There are many reasons, including the seven below, why Maremma in the south-west of Tuscany should be included on any itinerary of that stunning region of Italy, including its accessibility from both Florence and Rome.
- Physical landscape
Maremma has a wild and diverse natural landscape that includes undulating hills covered in forests of pine, chestnut, beech and oak as well as pristine secluded beaches along its 250 kilometres of spectacular coastline. There are karst lakes with geothermal spouts, salt marshes and estuaries, some preserved as nature parks with a large variety of bird species, and then there are the Metalliferous Hills that ring the Gulf of Fullonica.
- Villages and towns
Its tranquil hilltop villages, such as Pitigliano, with their towers, churches, stone houses, winding streets and artistic legacy, evoke the Medieval and Renaissance periods. Along the coastal areas of the turquoise waters of the Tyrrennian Sea are delightful fishing villages like Castiglione della Pescaia and Talamone where time appears to have stood still. Also check Farmhouses in Maremma (Agriturismi in Maremma)
- Old traditions
Life in Maremma is simple but rich. It moves to the old rhythms and many of the ancient ways still flourish. One such tradition is that of the butteri, the herdsmen of Maremma. The butteri once managed the area’s distinctive long-horned cattle, and one might be lucky to catch a glimpse of them during festivals and on special occasions.
- Slow Food
There is an inseparable connection between past traditions, ancient recipes and their slow food specialties like acquacotta, a delicious vegetable soup, and papadelle al sugo di cinghiale, a local pasta and wild boar sauce. The area is also known for its organic beef, caprini goats’ cheeses, extra virgin olive oil and honey. The wines of the area have tended to be ignored but local vignerons are now producing some of the most interesting at far below usual Tuscan prices. One to try is Morellino di Scansano.
Throughout the year are many historical and cultural festivals. The Balestro del Girifalco is a medieval pageant complete with costumes, banner throwing and a target shooting competition between 24 crossbowmen held on the 4th Sunday of May and the 2nd Sunday of August in Massa Marittima.
- Archaeological sites
Maremma is noted for its ancient sites that date from the time of the Etruscans (7th-4th centuries BCE) who gave their name to Tuscany and mined extensively for copper and other minerals. They were known in the pre-Roman era for their towns, expertise in metal products and advanced industrial development.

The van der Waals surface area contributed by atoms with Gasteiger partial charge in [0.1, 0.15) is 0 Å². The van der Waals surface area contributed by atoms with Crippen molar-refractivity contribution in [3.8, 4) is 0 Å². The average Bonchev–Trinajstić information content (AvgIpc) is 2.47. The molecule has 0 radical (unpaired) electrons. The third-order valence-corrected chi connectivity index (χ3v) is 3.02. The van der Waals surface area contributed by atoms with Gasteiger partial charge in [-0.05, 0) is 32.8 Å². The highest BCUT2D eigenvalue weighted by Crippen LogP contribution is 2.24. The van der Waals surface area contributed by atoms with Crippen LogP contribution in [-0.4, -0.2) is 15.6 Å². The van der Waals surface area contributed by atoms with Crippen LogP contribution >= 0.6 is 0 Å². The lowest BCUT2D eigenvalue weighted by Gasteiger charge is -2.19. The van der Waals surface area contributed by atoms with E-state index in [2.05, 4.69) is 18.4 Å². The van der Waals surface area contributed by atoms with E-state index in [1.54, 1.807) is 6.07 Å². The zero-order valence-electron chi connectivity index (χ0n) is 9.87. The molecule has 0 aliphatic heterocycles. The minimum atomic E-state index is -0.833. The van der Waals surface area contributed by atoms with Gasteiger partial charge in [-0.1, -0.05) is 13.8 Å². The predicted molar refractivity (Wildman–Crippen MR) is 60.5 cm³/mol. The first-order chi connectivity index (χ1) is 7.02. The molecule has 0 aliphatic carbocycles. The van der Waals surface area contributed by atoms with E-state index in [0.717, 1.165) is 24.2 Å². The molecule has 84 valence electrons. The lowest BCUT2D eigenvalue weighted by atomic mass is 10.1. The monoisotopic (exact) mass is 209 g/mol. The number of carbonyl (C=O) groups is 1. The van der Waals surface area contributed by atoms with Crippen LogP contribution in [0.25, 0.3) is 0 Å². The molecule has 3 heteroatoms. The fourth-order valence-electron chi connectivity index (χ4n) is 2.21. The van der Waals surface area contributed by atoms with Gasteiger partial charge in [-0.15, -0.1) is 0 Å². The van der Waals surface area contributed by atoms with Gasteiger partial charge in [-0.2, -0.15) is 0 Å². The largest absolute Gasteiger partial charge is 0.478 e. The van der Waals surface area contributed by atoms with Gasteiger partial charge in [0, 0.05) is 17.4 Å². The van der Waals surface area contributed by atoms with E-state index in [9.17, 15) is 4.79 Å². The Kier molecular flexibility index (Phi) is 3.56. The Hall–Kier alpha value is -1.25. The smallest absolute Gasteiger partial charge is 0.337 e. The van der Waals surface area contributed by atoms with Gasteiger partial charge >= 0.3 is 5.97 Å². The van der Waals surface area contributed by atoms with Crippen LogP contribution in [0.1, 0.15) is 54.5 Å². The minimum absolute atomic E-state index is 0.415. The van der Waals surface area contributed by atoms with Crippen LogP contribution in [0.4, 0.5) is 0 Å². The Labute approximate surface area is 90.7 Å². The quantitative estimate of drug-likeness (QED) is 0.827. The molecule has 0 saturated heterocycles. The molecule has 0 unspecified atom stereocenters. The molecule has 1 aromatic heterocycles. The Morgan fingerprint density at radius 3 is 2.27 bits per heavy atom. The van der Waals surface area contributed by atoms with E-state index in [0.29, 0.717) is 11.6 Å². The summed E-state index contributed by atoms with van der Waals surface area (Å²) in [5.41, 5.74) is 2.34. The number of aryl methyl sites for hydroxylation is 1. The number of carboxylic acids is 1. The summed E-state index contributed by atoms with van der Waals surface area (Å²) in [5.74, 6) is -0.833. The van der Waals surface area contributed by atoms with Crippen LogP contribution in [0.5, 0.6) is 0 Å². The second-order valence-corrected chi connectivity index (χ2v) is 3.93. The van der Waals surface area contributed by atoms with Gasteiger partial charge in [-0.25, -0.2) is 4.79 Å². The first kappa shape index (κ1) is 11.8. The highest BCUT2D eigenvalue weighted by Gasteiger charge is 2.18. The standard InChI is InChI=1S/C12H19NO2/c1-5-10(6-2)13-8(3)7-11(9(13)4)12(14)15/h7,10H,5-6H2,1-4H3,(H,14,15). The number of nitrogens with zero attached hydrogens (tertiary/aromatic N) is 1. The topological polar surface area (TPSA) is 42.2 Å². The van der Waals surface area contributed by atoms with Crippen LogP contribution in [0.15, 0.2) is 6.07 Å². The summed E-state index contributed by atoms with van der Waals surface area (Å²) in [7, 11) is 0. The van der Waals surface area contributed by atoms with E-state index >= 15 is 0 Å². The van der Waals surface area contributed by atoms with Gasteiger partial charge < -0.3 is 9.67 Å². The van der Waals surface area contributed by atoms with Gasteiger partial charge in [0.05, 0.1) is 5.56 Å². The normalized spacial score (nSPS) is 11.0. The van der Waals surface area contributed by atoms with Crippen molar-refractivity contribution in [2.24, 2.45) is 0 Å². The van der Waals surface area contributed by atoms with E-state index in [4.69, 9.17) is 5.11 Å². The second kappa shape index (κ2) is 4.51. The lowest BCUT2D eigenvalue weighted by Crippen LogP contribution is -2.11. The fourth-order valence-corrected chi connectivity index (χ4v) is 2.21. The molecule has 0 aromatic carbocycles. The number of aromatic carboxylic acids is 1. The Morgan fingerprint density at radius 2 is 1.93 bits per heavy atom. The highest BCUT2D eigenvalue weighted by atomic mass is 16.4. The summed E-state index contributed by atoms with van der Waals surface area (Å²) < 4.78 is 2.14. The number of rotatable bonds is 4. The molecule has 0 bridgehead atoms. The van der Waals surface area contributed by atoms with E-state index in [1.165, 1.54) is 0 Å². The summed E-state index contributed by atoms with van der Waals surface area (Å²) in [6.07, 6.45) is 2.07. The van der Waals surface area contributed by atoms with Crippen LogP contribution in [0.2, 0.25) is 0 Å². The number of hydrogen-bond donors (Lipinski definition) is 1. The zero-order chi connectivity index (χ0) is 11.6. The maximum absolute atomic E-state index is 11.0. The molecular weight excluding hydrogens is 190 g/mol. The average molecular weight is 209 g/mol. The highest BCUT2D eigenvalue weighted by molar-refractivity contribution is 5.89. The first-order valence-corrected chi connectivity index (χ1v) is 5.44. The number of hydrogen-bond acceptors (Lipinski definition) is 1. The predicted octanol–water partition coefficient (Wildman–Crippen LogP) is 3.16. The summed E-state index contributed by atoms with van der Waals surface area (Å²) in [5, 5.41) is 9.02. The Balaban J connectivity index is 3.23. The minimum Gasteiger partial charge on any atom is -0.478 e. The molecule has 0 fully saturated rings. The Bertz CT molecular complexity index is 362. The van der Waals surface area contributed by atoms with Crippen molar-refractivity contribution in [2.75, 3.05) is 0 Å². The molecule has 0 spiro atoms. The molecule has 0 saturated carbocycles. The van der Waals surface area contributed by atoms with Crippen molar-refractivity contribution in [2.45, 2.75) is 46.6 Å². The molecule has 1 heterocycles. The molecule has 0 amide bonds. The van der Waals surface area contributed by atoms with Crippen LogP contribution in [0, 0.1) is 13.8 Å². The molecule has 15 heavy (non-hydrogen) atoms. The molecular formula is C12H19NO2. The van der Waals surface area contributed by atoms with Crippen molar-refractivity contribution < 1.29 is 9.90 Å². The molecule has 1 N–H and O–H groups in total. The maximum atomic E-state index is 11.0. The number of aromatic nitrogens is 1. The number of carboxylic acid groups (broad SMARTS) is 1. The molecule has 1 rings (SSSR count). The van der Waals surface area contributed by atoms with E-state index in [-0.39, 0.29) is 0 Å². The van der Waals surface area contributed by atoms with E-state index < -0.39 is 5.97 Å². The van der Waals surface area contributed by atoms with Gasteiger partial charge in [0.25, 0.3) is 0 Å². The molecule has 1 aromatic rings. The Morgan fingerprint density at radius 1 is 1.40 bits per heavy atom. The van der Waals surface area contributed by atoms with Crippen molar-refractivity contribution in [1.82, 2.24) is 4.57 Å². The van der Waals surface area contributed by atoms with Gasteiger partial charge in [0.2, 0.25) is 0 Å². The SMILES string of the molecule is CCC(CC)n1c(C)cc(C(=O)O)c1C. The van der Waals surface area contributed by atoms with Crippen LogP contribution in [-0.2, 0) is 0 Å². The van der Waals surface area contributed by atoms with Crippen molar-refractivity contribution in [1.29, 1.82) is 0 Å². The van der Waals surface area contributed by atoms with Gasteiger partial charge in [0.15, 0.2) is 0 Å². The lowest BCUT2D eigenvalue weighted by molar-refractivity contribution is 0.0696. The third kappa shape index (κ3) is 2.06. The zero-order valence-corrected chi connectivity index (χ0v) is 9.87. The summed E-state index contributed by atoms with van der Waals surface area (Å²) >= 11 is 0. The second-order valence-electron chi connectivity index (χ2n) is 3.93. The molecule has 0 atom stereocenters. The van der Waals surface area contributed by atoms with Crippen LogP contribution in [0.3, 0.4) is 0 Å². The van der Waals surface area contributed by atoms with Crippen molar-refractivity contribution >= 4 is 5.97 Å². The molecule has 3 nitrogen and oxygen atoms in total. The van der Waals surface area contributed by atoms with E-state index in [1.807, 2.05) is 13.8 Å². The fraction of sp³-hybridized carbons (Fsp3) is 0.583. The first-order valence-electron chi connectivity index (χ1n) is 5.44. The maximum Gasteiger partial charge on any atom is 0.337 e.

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The Maremma offers beautiful beaches as well as plenty of opportunities for the nature enthusiast specially in the 17 000-hectare Parco Dell’Uccellini wher the visitor might happen upon wild boar, deer, buzzards, peregrines and seasonal birds. The Mountain Commission of the area has created a 400-kilometre network of tracks through the Alta Maremma and these allow for trekking on foot, mountain bike and horseback.
The food and wine of the Maremma is unique as well. Wild boar, pheasant and other types of wild game as well as fresh seafood are area specialties served in every home and restaurant depending on the season. Mushrooms and chestnuts are abundant as well – in the Fall there are festivals devoted to each. Wines have been made here since Etruscan times. One red in particular from the village of Scansano, Morellino di Scansano is gaining in popularity. It is made primarily from the Sangiovese grape and is a cousin to the more well known Brunello and Super Tuscans from nearby in Tuscany. If you enjoy good food prepared in it’s most simple and traditional way with ingredients fresh from the land, this is reason enough to fall in love with Maremma.
The Maremma is a relatively undiscovered part of Tuscany that has much to offer from its wild landscape, architectural and historical gems, farm-fresh cuisine and good wine.